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On most aircraft the engine force (thrust) is lower than the weight. Since wings therefore are always capable of generating greater force (lift) than the engine, there is an analogy between an airplane and a lever.

Now, a lever produces greater force by doing the same work on a shorter path. How can we prove that wings enable the doing of work on a shorter path than the engine thrust? Is it reasonable to say the path on which the thrust does the work is the distance the aircraft needs to accelerate to takeoff speed, and the work/energy accumulated this way is used by the wings to exert greater force on a shorter path on the air? (And then this kinetic energy is constantly replenished by the engine keeping it constant, assuming no further acceleration?)

Is this the right Newtonian explanation of flight? How can I find the distance on which the force is doing work on the air?

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  • $\begingroup$ While this may not answer directly, indeed "lever effect" is used on an airplane. The reason the tail (elevators and rudder) and the ailerons are located far from the aerodynamic center is to have a larger torque, and generate control forces with as little lift as possible (because generating lift also creates fuel-expensive induced drag in proportion). $\endgroup$ – mins Dec 19 '18 at 14:31
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Well, they call them air PLANES for some reason. Maybe not a lever, how about a ramp?

How does 1/4th the thrust lift a given weight? One consideration that is very important for aviators is to realize the best way to use thrust is to create speed. Speed creates lift.

It is indeed a minor miracle that the airflow over a wing at flying speed creates so much upward force. One way to see how this works is to look at the back of a boat while it is travelling slowly. See the swirls and eddies of the water in the wake. Now speed up and the water separates from the stern and forms a wave behind the boat. The lack of water at the stern is the same as air being deflected away from the top of the wing at sufficient speed. This area of lower pressure near the wing is lift. How much to lift a one ton Cessna? The wing is roughly 5 x 40 = 200 square feet. 200 square feet x 144 square inches/square feet = 28800 square inches. 2000 pounds/28800 square inches = 0.07 psi. Not much, but it works!

Slow down and the wave collapses back to the boat. This is a stall on a wing. So lift is INDIRECTLY produced from thrust by forward motion (and angle of attack).

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  • $\begingroup$ I will note deflection of air off the bottom of the wing also contributes to lift. $\endgroup$ – Robert DiGiovanni Dec 18 '18 at 1:44
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I don't think you can make a really useful comparison because the lever is applying force to one fixed object, pivoting around another fixed object, with a fixed mass and a fixed force and you can repeat the same result over and over. The airplane is applying force to a fluid (gas), which imparts a gazillion variables to an action/reaction situation.

On top of that, the airplane is accelerating a gas rearward to create the forward momentum, and then the wing is taking the same gas and accelerating it downward to create the lifting force, so you have a gazillion variables multiplied by a gazillion variables, which results, if my math is correct, in a jazillion variables. You get the idea.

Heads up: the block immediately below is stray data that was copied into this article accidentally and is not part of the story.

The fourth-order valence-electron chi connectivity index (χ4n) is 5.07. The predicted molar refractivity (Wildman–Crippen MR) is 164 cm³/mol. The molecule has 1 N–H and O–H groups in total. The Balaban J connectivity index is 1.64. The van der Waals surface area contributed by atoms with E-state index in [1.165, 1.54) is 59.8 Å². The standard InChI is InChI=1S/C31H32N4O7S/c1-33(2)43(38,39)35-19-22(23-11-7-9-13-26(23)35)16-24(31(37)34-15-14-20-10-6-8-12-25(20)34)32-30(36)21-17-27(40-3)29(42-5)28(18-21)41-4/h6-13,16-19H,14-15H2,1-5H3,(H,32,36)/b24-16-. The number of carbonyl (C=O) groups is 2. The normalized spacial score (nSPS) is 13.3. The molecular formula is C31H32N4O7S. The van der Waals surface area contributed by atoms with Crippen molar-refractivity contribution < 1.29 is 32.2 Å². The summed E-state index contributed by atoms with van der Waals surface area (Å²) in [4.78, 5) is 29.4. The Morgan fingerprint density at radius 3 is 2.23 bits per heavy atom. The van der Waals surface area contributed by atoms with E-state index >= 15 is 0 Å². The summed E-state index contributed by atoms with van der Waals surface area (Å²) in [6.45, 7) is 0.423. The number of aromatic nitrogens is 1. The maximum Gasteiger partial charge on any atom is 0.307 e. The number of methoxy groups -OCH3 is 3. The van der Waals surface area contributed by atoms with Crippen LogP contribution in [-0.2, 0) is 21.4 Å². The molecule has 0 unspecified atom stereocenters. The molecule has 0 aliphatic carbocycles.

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A lever is a very poor analogy to a wing. And so is a ramp.

A lever used to lift a heavy load exchanges a small force over a large distance for a large force over a small distance. In both cases the work done (force x distance) is the same. Ignoring friction, a lever is 100% efficient, because the work out is the same as the work put in.

A ramp lifts a weight a short distance against gravity while moving it a large horizontal distance.

However the thing to note about a wing is that (at least in horizontal flight) it's doing no work against gravity at all - because the airplane isn't going up or down.

The wing is doing the same amount of work as my chair (as I sit in it) and a hook while it holds my coat off the floor, neither of which require any energy input - that is, zero work.

A wing is effective at providing a vertical FORCE in exchange for a horizontal amount of WORK. Since no actual work is being done in the vertical direction in level flight the wing has an efficiency of zero %.

It would be nice to understand a wing as a kind of lever, but I'm afraid that's not what it is.

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  • $\begingroup$ This is the fallacy of work = force x distance/time. These definitions were made at a time when work was defined as moving from point A to B. This would be better defined as Sum of Forces (3 dimensionally to determine direction, average velocity to determine distance). Much easier to consider forces. The wing DOES require energy input, in straight and level flight it is in EQUILIBRIUM with GRAVITY (two opposing forces cancel). $\endgroup$ – Robert DiGiovanni Dec 17 '18 at 23:26
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    $\begingroup$ @RobertDiGiovanni Work is defined the same way it always has been, which is work = force x distance. The quantity (force x distance)/time is power, and the "sum of forces" is the net force. All Capt. Aerodynamics is doing is explaining that work is perhaps not the right quantity to be focusing on. $\endgroup$ – Alec Martin Dec 18 '18 at 1:47

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